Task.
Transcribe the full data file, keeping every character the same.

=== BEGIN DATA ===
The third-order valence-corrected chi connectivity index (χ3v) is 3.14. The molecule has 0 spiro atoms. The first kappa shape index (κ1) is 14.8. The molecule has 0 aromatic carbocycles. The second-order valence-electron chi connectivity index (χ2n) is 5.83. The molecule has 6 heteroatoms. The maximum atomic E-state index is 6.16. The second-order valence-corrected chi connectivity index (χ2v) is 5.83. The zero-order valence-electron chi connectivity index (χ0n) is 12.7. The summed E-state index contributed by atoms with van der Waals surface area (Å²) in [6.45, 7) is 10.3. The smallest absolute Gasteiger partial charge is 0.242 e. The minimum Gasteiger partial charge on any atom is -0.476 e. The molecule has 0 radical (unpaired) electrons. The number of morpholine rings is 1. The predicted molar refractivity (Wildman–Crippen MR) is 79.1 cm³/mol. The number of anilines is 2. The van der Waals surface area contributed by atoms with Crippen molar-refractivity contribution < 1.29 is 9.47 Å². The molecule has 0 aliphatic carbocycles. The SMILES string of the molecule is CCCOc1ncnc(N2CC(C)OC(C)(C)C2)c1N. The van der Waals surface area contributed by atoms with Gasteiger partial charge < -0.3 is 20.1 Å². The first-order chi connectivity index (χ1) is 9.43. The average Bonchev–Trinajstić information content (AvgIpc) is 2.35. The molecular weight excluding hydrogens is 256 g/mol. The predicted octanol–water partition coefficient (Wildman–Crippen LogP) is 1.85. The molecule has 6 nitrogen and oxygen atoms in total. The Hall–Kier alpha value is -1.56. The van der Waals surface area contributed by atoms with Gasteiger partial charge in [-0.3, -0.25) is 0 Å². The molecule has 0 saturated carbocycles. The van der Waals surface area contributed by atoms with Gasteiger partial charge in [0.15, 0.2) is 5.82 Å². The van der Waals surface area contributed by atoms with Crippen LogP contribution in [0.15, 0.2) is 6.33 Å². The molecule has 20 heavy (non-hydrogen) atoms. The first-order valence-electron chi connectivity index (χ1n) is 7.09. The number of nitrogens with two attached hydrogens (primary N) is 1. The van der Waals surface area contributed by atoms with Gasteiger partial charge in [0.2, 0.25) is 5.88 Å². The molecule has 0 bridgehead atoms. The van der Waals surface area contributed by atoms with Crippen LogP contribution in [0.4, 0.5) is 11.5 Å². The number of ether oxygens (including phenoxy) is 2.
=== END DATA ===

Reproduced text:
The third-order valence-corrected chi connectivity index (χ3v) is 3.14. The molecule has 0 spiro atoms. The first kappa shape index (κ1) is 14.8. The molecule has 0 aromatic carbocycles. The second-order valence-electron chi connectivity index (χ2n) is 5.83. The molecule has 6 heteroatoms. The maximum atomic E-state index is 6.16. The second-order valence-corrected chi connectivity index (χ2v) is 5.83. The zero-order valence-electron chi connectivity index (χ0n) is 12.7. The summed E-state index contributed by atoms with van der Waals surface area (Å²) in [6.45, 7) is 10.3. The smallest absolute Gasteiger partial charge is 0.242 e. The minimum Gasteiger partial charge on any atom is -0.476 e. The molecule has 0 radical (unpaired) electrons. The number of morpholine rings is 1. The predicted molar refractivity (Wildman–Crippen MR) is 79.1 cm³/mol. The number of anilines is 2. The van der Waals surface area contributed by atoms with Crippen molar-refractivity contribution < 1.29 is 9.47 Å². The molecule has 0 aliphatic carbocycles. The SMILES string of the molecule is CCCOc1ncnc(N2CC(C)OC(C)(C)C2)c1N. The van der Waals surface area contributed by atoms with Gasteiger partial charge < -0.3 is 20.1 Å². The first-order chi connectivity index (χ1) is 9.43. The average Bonchev–Trinajstić information content (AvgIpc) is 2.35. The molecular weight excluding hydrogens is 256 g/mol. The predicted octanol–water partition coefficient (Wildman–Crippen LogP) is 1.85. The molecule has 6 nitrogen and oxygen atoms in total. The Hall–Kier alpha value is -1.56. The van der Waals surface area contributed by atoms with Gasteiger partial charge in [-0.3, -0.25) is 0 Å². The molecule has 0 saturated carbocycles. The van der Waals surface area contributed by atoms with Gasteiger partial charge in [0.15, 0.2) is 5.82 Å². The van der Waals surface area contributed by atoms with Crippen LogP contribution in [0.15, 0.2) is 6.33 Å². The molecule has 20 heavy (non-hydrogen) atoms. The first-order valence-electron chi connectivity index (χ1n) is 7.09. The number of nitrogens with two attached hydrogens (primary N) is 1. The van der Waals surface area contributed by atoms with Gasteiger partial charge in [0.2, 0.25) is 5.88 Å². The molecule has 0 bridgehead atoms. The van der Waals surface area contributed by atoms with Crippen LogP contribution in [0.4, 0.5) is 11.5 Å². The number of ether oxygens (including phenoxy) is 2.